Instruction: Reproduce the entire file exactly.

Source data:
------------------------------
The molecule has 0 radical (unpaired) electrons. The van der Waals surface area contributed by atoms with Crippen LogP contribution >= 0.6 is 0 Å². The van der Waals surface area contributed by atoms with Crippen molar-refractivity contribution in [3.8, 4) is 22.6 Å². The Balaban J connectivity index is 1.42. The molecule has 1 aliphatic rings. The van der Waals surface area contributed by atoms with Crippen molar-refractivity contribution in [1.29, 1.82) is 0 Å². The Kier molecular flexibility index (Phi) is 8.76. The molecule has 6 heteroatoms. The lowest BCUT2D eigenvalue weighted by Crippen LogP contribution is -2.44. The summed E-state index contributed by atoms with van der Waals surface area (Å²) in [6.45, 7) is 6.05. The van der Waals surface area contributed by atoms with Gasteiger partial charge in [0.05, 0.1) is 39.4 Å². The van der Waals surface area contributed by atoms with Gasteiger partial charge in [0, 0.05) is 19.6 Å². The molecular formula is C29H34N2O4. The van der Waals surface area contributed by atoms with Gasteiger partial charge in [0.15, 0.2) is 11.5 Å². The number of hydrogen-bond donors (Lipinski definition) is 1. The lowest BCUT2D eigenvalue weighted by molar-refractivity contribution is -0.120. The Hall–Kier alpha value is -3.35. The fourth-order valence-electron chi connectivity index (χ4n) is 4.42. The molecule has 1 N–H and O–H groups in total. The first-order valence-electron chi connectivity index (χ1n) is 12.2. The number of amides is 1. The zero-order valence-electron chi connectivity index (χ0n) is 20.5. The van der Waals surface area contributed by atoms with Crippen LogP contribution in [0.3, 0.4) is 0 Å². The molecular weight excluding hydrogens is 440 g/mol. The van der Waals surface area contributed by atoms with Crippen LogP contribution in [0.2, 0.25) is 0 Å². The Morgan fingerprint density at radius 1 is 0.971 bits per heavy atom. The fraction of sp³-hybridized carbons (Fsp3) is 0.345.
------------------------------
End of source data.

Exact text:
The molecule has 0 radical (unpaired) electrons. The van der Waals surface area contributed by atoms with Crippen LogP contribution >= 0.6 is 0 Å². The van der Waals surface area contributed by atoms with Crippen molar-refractivity contribution in [3.8, 4) is 22.6 Å². The Balaban J connectivity index is 1.42. The molecule has 1 aliphatic rings. The van der Waals surface area contributed by atoms with Crippen molar-refractivity contribution in [1.29, 1.82) is 0 Å². The Kier molecular flexibility index (Phi) is 8.76. The molecule has 6 heteroatoms. The lowest BCUT2D eigenvalue weighted by Crippen LogP contribution is -2.44. The summed E-state index contributed by atoms with van der Waals surface area (Å²) in [6.45, 7) is 6.05. The van der Waals surface area contributed by atoms with Gasteiger partial charge in [0.05, 0.1) is 39.4 Å². The van der Waals surface area contributed by atoms with Gasteiger partial charge in [0, 0.05) is 19.6 Å². The molecular formula is C29H34N2O4. The van der Waals surface area contributed by atoms with Gasteiger partial charge in [0.15, 0.2) is 11.5 Å². The number of hydrogen-bond donors (Lipinski definition) is 1. The lowest BCUT2D eigenvalue weighted by molar-refractivity contribution is -0.120. The Hall–Kier alpha value is -3.35. The fourth-order valence-electron chi connectivity index (χ4n) is 4.42. The molecule has 1 N–H and O–H groups in total. The first-order valence-electron chi connectivity index (χ1n) is 12.2. The number of amides is 1. The zero-order valence-electron chi connectivity index (χ0n) is 20.5. The van der Waals surface area contributed by atoms with Crippen LogP contribution in [0.3, 0.4) is 0 Å². The molecular weight excluding hydrogens is 440 g/mol. The van der Waals surface area contributed by atoms with Crippen LogP contribution in [0.2, 0.25) is 0 Å². The Morgan fingerprint density at radius 1 is 0.971 bits per heavy atom. The fraction of sp³-hybridized carbons (Fsp3) is 0.345.